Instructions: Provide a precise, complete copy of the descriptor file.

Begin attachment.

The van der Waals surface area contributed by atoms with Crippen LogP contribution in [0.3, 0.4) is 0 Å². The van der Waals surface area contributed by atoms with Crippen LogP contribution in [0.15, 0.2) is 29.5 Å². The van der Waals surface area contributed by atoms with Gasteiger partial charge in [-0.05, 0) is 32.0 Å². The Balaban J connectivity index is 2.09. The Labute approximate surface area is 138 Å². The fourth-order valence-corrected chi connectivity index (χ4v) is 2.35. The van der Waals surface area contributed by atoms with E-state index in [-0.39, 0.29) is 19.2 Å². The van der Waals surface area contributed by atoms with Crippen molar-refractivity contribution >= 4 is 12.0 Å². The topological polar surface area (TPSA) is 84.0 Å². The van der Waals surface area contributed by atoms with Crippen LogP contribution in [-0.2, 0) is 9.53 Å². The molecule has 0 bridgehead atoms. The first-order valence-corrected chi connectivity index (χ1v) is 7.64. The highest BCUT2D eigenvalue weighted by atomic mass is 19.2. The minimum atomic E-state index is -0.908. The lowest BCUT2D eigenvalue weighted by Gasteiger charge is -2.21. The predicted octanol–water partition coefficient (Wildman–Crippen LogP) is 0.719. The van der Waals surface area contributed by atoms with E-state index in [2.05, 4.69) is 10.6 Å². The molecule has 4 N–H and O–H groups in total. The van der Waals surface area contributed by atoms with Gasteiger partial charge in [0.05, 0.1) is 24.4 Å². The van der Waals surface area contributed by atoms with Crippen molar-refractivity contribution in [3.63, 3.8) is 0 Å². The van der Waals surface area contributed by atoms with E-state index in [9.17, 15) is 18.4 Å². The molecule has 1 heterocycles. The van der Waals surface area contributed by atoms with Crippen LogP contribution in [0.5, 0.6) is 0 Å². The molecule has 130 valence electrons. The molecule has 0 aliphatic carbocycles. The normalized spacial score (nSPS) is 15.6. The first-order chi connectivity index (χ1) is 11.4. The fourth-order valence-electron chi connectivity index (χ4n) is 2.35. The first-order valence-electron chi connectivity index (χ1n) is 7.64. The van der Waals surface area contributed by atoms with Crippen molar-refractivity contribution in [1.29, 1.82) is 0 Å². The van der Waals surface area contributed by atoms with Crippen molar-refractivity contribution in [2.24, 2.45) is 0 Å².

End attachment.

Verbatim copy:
The van der Waals surface area contributed by atoms with Crippen LogP contribution in [0.3, 0.4) is 0 Å². The van der Waals surface area contributed by atoms with Crippen LogP contribution in [0.15, 0.2) is 29.5 Å². The van der Waals surface area contributed by atoms with Gasteiger partial charge in [-0.05, 0) is 32.0 Å². The Balaban J connectivity index is 2.09. The Labute approximate surface area is 138 Å². The fourth-order valence-corrected chi connectivity index (χ4v) is 2.35. The van der Waals surface area contributed by atoms with E-state index in [-0.39, 0.29) is 19.2 Å². The van der Waals surface area contributed by atoms with Crippen molar-refractivity contribution >= 4 is 12.0 Å². The topological polar surface area (TPSA) is 84.0 Å². The van der Waals surface area contributed by atoms with Crippen LogP contribution in [-0.2, 0) is 9.53 Å². The molecule has 0 bridgehead atoms. The first-order valence-corrected chi connectivity index (χ1v) is 7.64. The highest BCUT2D eigenvalue weighted by atomic mass is 19.2. The minimum atomic E-state index is -0.908. The lowest BCUT2D eigenvalue weighted by Gasteiger charge is -2.21. The predicted octanol–water partition coefficient (Wildman–Crippen LogP) is 0.719. The van der Waals surface area contributed by atoms with E-state index in [2.05, 4.69) is 10.6 Å². The molecule has 4 N–H and O–H groups in total. The van der Waals surface area contributed by atoms with Gasteiger partial charge in [0.05, 0.1) is 24.4 Å². The van der Waals surface area contributed by atoms with Crippen molar-refractivity contribution in [3.63, 3.8) is 0 Å². The van der Waals surface area contributed by atoms with E-state index in [9.17, 15) is 18.4 Å². The molecule has 1 heterocycles. The van der Waals surface area contributed by atoms with Crippen LogP contribution in [0.5, 0.6) is 0 Å². The molecule has 130 valence electrons. The molecule has 0 aliphatic carbocycles. The normalized spacial score (nSPS) is 15.6. The first-order chi connectivity index (χ1) is 11.4. The fourth-order valence-electron chi connectivity index (χ4n) is 2.35. The first-order valence-electron chi connectivity index (χ1n) is 7.64. The van der Waals surface area contributed by atoms with Crippen molar-refractivity contribution in [1.29, 1.82) is 0 Å². The van der Waals surface area contributed by atoms with Crippen molar-refractivity contribution in [2.24, 2.45) is 0 Å².